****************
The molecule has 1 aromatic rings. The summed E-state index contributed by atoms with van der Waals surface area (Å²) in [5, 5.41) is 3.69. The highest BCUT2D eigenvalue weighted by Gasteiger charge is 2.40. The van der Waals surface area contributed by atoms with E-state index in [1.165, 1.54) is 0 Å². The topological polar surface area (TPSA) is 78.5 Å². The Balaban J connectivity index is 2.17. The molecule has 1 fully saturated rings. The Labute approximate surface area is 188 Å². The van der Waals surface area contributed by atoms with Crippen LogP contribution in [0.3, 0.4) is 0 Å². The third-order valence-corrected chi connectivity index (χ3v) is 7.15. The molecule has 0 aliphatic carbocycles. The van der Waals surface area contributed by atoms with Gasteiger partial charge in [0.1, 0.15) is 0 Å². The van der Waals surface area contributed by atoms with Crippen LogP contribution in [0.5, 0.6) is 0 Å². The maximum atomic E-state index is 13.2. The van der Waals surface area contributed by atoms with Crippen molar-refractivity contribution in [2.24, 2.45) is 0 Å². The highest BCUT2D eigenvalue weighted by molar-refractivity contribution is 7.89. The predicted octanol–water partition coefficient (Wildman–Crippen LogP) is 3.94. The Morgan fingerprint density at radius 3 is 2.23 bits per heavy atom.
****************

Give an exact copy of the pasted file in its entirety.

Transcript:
The molecule has 1 aromatic rings. The summed E-state index contributed by atoms with van der Waals surface area (Å²) in [5, 5.41) is 3.69. The highest BCUT2D eigenvalue weighted by Gasteiger charge is 2.40. The van der Waals surface area contributed by atoms with E-state index in [1.165, 1.54) is 0 Å². The topological polar surface area (TPSA) is 78.5 Å². The Balaban J connectivity index is 2.17. The molecule has 1 fully saturated rings. The Labute approximate surface area is 188 Å². The van der Waals surface area contributed by atoms with Crippen LogP contribution in [0.3, 0.4) is 0 Å². The third-order valence-corrected chi connectivity index (χ3v) is 7.15. The molecule has 0 aliphatic carbocycles. The van der Waals surface area contributed by atoms with Gasteiger partial charge in [0.1, 0.15) is 0 Å². The van der Waals surface area contributed by atoms with Crippen LogP contribution in [0.5, 0.6) is 0 Å². The maximum atomic E-state index is 13.2. The van der Waals surface area contributed by atoms with Crippen molar-refractivity contribution in [2.24, 2.45) is 0 Å². The highest BCUT2D eigenvalue weighted by molar-refractivity contribution is 7.89. The predicted octanol–water partition coefficient (Wildman–Crippen LogP) is 3.94. The Morgan fingerprint density at radius 3 is 2.23 bits per heavy atom.